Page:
Eager readers will know I've just added a bookstore to my site. Does that fit with what I'm doing in terms of business communications? Think about it - yes, it does. I'm offering people an easy way to get inspired and do more with their business as part of my portfolio. And yes, if enough people buy books from me the nice people at Amazon will send me a cheque.
Monetizing your website, whether you choose the way I've done it or accept paid advertisers, is a sensible move if the company you are monetizing with is a good fit and adds value to the products, services or information you are offering. I read a cycling blog, Lovely Bicycle,
the owner of which has recently monetized her Blogspot blog. Her blog, which is far more regularly updated than mine, has superb photos and an engaging narrative style, was taking up so much of her time it was a case of either ditch the blog and concentrate on paid work or make the blog pay. She put the word out that advertising was available and was bombarded with suitable advertisers from the elegant cycling world (the lycra-free world... my world... where people cycle in normal clothing). Her blog has been a real success story in the 18 months since it started. Her advertisers pay her monthly for graphic links on her blog.
Asking for paid advertising isn't something I feel comfortable with on a couple of levels. In all honesty my blog hasn't reached the same level of readership (yet) so expecting people to pay to go on my blog would make me feel like I wasn't giving them the best deal possible. Aside from which, this is my company's site with its own domain name. I will happily promote and link to people I work with - clients, associates - but essentially this little patch of digitalia is my online home and I don't feel comfortable with houseguests.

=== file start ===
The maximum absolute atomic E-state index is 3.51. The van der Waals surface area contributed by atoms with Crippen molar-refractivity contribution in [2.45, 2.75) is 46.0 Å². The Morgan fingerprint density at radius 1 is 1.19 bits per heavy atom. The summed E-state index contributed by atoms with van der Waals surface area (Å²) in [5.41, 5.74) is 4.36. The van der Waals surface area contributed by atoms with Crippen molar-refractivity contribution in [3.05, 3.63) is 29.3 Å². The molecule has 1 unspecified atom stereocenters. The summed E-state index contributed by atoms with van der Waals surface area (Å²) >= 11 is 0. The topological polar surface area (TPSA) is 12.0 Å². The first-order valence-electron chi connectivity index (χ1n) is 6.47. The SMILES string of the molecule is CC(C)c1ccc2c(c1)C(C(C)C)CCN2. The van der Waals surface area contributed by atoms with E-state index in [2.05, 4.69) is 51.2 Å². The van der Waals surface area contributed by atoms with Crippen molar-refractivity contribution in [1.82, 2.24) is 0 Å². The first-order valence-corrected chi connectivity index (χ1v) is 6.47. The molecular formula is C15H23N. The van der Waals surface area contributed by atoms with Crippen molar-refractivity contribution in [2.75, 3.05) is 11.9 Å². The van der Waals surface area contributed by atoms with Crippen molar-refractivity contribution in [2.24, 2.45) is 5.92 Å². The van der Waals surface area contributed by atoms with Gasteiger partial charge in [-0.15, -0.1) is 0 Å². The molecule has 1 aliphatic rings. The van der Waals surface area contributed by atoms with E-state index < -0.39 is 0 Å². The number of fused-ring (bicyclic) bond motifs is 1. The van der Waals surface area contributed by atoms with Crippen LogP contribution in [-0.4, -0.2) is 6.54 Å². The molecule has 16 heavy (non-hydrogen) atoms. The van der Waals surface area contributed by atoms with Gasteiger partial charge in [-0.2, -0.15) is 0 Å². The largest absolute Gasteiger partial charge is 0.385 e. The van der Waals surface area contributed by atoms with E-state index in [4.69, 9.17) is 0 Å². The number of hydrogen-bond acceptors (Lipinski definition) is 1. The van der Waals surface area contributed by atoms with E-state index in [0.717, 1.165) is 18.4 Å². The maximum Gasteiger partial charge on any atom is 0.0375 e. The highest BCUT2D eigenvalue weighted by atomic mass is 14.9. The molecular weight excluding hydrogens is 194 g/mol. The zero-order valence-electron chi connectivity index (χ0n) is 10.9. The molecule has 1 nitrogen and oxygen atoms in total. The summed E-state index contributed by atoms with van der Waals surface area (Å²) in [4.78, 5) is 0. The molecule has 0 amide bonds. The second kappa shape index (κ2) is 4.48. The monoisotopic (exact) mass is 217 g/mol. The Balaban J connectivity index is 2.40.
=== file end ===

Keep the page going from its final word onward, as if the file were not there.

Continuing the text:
On the other hand, a colleague put me on to Amazon affiliation. It costs me nothing to have my bookstore, and any money I've earned from it is from people who have used it to buy from me. Amazon doesn't give me a monthly retainer to have a store that might sell ten items one month and a thousand another. It's up to me to promote it or Amazon users to find it for themselves. Nor do I have to pay to use it; I can tap into one of the biggest sites on the net for nothing. Best of all, I can choose products that are a good fit for the services I offer. How good is that!?
Essentially, I can target what I want to sell. Amazon has a huge range of merchandise these days; it's long past simply being a bookseller. I've started small and chosen to offer a range of books and software, as you'll see if you visit the store. I plan on extending the range a little but ultimately want to keep a balance of selling what I personally love to read in fiction and non-fiction (my hand is hovering over including cookbooks!) and what I believe are the best business and motivational books on the market at the moment, aimed at existing clients and potential clients, or people who simply are interested in my point of view on business communications.
Setting up the store was a painless business. It's something anyone can add to their website with a little bit of time and patience. I'm now planning my social media-heavy marketing strategy for the store. I'll be telling people about specials and new releases on a regular basis via Twitter and Facebook; through Twitter it will also get to my LinkedIn contacts. Again, this costs me nothing.
The potential for people monetizing their websites is enormous; if you're going to do it, do it now. The market will be saturated in a few years and only the strong will prosper from it. Most importantly, make sure that your monetization is a fit for your business and not just something you'll think will add to your bank balance. Your business is your credibility. If your business is selling cupcakes and you suddenly start advertising hardware on your website, your audience will scratch their heads. It's not a credible fit. So start looking now for your perfect match.